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Chapter IV.—Concerning the nature of Deity: that it is incomprehensible.

It is plain, then, that there is a God. But what He is in His essence and nature is absolutely incomprehensible and unknowable. For it is evident that He is incorporeal14361436    Various reading, It is evident that the divine (τὸ Θεῖον) is incorporeal.. For how could that possess body which is infinite, and boundless, and formless, and intangible and invisible, in short, simple and not compound? How could that be immutable14371437    Text ἄτρεπτον. Most mss. read σεπτόν. So, too, Greg. Naz., Orat. 34, from which these words are taken. An old interpretation is ‘venerabile est.’ But in the opinion of Combefis, Gregory’s text is corrupt, and ἄτρεπτονshould be read, which reading is also supported by various authorities, including three Cod. Reg.: cf. also De Trinit. in Cyril. which is circumscribed and subject to passion? And how could that be passionless which is composed of elements and is resolved again into them? For combination14381438    σύνθεσις. is the beginning of conflict, and conflict of separation, and separation of dissolution, and dissolution is altogether foreign to God14391439    Greg. Naz., Orat. 32, 34..

Again, how will it also be maintained14401440    Text, σωθήσεται: various reading, συνθήσεται. that God permeates and fills the universe? as the Scriptures say, Do not I fill heaven and earth, saith the Lord14411441    Jer. xxiii. 24.? For it is an impossibility14421442    Greg. Naz. ut supr. that one body should permeate other bodies without dividing and being divided, and without being enveloped and contrasted, in the same way as all fluids mix and commingle.

But if some say that the body is immaterial, in the same way as the fifth body14431443    The reference is to the Pythagorean and Aristotelian ideas of the heavens as being like the body of Deity, something uncorrupt, different from the four elements, and therefore called a fifth body, or element (στοιχεῖον). In his Meteor. i. 3, De Cœlo i. 3, &c., Aristotle speaks of the Ether as extending from the heaven of the fixed stars down to the moon, as of a nature specially adapted for circular motion, as the first element in rank, but as the fifth, “if we enumerate beginning with the elements directly known by the senses.…the subsequently so-called πέμπτον στοιχεῖον, quinta essentia.” The other elements, he taught, had the upward motion, or the downward: the earth having the attribute of heaviness, and its natural place in the world being the lowest; fire being the light element, and “its place the sphere next adjoining the sphere of the ether.” See Ueberweg’s History of Philosophy, Vol. I. p. 167, Morris’s translation, and the chapter on the De Cœlo in Grote’s Aristotle, Vol. II. pp. 389, &c. of which the Greek philosophers speak (which body is an impossibility), it will be wholly subject to motion like the heaven. For that is what they mean by the fifth body. Who then is it that moves it? For everything that is moved is moved by another thing. And who again is it that moves that? and so on to infinity till we at length arrive at something motionless. For the first mover is motionless, and that is the Deity. And must not that which is moved be circumscribed in space? The Deity, then, alone is motionless, moving the universe by immobility14441444    Greg. Naz. ut supr.. So then it must be assumed that the Deity is incorporeal.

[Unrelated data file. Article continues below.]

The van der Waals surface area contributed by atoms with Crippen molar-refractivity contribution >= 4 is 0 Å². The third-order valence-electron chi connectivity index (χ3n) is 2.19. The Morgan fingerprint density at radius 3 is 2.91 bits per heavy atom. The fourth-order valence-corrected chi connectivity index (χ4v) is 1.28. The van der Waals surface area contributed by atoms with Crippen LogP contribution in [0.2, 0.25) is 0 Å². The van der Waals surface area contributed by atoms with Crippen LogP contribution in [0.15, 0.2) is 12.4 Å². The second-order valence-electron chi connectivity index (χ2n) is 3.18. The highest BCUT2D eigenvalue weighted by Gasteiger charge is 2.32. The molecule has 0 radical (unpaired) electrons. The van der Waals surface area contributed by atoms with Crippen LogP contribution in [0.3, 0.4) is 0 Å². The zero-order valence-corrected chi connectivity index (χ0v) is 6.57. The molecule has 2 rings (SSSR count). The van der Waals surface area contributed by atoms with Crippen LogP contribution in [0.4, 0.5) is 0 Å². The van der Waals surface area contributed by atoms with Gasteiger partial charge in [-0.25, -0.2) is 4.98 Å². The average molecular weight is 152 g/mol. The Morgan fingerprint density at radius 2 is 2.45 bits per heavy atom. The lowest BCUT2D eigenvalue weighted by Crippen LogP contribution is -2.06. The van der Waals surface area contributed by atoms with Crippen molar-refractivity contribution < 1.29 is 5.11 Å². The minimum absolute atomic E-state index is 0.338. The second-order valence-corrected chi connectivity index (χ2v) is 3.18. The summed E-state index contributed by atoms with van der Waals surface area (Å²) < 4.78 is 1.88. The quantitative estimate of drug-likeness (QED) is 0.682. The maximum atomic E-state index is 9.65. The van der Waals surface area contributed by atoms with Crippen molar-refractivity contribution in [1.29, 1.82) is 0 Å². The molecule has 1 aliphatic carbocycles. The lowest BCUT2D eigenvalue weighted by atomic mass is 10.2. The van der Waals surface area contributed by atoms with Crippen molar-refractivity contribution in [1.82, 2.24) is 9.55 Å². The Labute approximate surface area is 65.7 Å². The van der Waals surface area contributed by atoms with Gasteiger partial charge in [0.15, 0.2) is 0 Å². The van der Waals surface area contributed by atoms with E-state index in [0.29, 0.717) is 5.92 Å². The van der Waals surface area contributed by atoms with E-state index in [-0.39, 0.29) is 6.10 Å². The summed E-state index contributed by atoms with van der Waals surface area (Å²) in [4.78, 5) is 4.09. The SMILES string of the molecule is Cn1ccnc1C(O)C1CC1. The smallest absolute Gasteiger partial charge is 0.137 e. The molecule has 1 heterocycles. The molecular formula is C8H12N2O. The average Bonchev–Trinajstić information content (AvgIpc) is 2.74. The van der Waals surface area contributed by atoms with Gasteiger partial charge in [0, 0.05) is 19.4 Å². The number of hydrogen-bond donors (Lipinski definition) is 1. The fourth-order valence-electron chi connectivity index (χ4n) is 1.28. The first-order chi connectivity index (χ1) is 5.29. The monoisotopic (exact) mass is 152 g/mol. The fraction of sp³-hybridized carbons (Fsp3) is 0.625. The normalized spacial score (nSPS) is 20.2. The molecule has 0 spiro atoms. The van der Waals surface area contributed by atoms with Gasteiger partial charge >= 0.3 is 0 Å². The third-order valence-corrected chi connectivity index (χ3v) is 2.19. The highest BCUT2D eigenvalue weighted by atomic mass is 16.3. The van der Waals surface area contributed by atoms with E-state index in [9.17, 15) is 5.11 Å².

But even this gives no true idea of His essence, to say that He is unbegotten, and without beginning, changeless and imperishable, and possessed of such other qualities as we are wont to ascribe to God and His environment14451445    Or, such as are said to exist in the case of God, or in relation to God. The Greek is, ὅσα περὶ Θεοῦ, ἢ περὶ Θεὸν εἶναι λέγεται.. For these do not indicate what He is, but what He is not14461446    Greg. Naz. ut supr.. But when we would explain what 4bthe essence of anything is, we must not speak only negatively. In the case of God, however, it is impossible to explain what He is in His essence, and it befits us the rather to hold discourse about His absolute separation from all things14471447    Greg. Naz., Orat. 32, 34. The Greek is, οἰκειότερον δὲ μᾶλλον ἐκ τῆς ἁπάντων ἀφαιρέσεως ποιεῖσθαι τὸν λόγον. It may be given thus:—It is more in accordance with the nature of the case rather to discourse of Him in the way of abstracting from him all that belongs to us.. For He does not belong to the class of existing things: not that He has no existence14481448    Dionys., De Myst. Theolog., but that He is above all existing things, nay even above existence itself. For if all forms of knowledge have to do with what exists, assuredly that which is above knowledge must certainly be also above essence14491449    Or, above being; ὑπὲρ οὐσίαν.: and, conversely, that which is above essence14501450    Or, above being; ὑπὲρ οὐσίαν. will also be above knowledge.

God then is infinite and incomprehensible and all that is comprehensible about Him is His infinity and incomprehensibility. But all that we can affirm concerning God does not shew forth God’s nature, but only the qualities of His nature14511451    Or, but only the things which relate to His nature. The Greek is, ὅσα δὲ λέγομεν ἐπὶ Θεοῦ καταφαντικῶς, οὐ τὴν φύσιν, ἀλλὰ τὰ περὶ τὴν φύσιν δηλοῖ.. For when you speak of Him as good, and just, and wise, and so forth, you do not tell God’s nature but only the qualities of His nature14521452    Or, the things that relate to his nature.. Further there are some affirmations which we make concerning God which have the force of absolute negation: for example, when we use the term darkness, in reference to God, we do not mean darkness itself, but that He is not light but above light: and when we speak of Him as light, we mean that He is not darkness.

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